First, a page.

As much as you’d like to sit back and relax once your wedding is over, you probably have a new list of things to do on your agenda. For example, you might be preparing to send Thank You cards, taking your wedding dress to the dry cleaners, packing for your honeymoon, etc…

However, one minor detail that so many people tend to forget is to legally change your name!

Becoming A Mrs: How Does It Work?

When planning a wedding, it can be quite confusing knowing what you must do after the ceremony when it comes to changing your surname.

Firstly, it is important to note that, as soon as you sign the marriage register on your wedding day, you automatically become a Mrs. What many people don’t realise, though, is that you have the right thereafter to call yourself Mrs (your partner’s surname) or to continue using your maiden name attached to your new title. This enables you, if you so wish, to keep your surname at work for ease.

There is no legal requirement for either the bride or groom to change their names after marriage. So, what are your options?

In a move away from women taking their husband’s names, many brides now choose to keep their original surname. This might be because they are attached to it, they don’t like their partner’s name or because they wish to keep a family name alive, among many possible reasons.

Meanwhile, a lot of brides still take their new husband’s name as has been the tradition for many decades.

Finally, as a sign of two families becoming one, some couples have started to take eachother’s surnames and double-barrel them. This modern fusion of names represents a truly equal union, but this surely cannot continue beyond that generation (or else there will be triple or even quadruple-barrelled names being formed!).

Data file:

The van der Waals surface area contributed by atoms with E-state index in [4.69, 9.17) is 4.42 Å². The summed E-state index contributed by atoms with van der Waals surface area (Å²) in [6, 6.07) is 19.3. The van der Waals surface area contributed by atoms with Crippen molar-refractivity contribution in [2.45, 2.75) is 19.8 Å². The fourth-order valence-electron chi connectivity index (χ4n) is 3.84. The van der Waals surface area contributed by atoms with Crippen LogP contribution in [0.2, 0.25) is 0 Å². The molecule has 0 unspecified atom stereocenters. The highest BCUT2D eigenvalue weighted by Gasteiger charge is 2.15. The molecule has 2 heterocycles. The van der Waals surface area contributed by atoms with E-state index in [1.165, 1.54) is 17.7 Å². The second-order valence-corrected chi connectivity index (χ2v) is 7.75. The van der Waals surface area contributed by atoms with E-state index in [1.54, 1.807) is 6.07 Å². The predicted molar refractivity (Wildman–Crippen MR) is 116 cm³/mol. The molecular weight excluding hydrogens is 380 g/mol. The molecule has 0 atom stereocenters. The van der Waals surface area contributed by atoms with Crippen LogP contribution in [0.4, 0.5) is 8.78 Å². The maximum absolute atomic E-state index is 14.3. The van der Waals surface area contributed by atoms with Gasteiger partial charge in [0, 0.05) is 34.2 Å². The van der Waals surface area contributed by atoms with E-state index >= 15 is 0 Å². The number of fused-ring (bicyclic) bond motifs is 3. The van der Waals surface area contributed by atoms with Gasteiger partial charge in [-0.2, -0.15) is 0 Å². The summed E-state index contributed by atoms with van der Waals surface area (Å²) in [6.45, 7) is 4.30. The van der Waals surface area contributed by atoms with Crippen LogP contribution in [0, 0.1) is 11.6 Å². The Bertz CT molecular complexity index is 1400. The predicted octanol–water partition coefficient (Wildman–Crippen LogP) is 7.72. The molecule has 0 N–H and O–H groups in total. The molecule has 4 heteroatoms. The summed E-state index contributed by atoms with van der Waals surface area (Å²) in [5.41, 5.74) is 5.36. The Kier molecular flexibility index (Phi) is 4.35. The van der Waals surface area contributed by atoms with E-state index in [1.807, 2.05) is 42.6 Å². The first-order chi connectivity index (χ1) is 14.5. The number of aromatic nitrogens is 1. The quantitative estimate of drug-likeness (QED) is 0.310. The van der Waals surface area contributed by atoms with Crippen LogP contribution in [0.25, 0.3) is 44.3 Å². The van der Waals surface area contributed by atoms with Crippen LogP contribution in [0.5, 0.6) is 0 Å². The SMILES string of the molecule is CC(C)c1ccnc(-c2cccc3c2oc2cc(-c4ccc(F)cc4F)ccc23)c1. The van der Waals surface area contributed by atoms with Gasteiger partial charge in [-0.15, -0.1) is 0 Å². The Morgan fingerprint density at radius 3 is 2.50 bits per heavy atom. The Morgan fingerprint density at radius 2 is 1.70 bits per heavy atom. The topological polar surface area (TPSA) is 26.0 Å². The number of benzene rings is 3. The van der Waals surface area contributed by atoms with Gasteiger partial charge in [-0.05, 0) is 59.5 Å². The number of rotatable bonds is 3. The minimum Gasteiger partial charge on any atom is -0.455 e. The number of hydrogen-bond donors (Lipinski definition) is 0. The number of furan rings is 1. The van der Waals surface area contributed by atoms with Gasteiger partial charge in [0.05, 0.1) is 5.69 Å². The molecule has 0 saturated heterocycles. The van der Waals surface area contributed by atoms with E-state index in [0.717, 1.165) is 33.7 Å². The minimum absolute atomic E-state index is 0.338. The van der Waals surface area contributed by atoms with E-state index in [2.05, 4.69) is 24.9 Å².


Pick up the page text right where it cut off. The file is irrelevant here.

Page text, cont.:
A Guide To Changing Your Name Legally

In order to change your name officially, you need a government-issued marriage certificate, which you order from the registry office in the town or district you got married. Please note it can take up to a fortnight to receive this document and each copy costs approximately £10.

Once received, go through your checklist and prioritise updating your photo identification, like your passport and driving licence. While the latter is free of charge, you will have to pay a renewal fee to update your passport even if it is due to run out.

As well as these government bodies, ensure you notify your bank(s), HMRC, your employer, DVLA, the electoral roll, your local council, your utilities/communications/mortgage/insurance providers, and your doctors’ surgery, to name but a few organisations.

You might be able to make the required changes to your personal details over the phone, but it’s recommended to order a few copies of the marriage certificate just in case you need to post them to various locations at once.

Changing Your Name Before Your Honeymoon

If you are planning on booking a once in a lifetime holiday following your nuptials, then you may be wondering what the policy is on changing your name before you travel.

The safest thing to do, especially if you see yourselves going abroad in the weeks after your big day, is to book your honeymoon break in your maiden name and then to go about changing your name as quickly as you can following the ceremony.

However, if you are just too excited to travel under anything but your new name, then there is the option to obtain a post-dated passport in your new name, available up to three months before you get married.

Remember, however, that your old passport will be cancelled and your new one will only be valid once you are legally wed.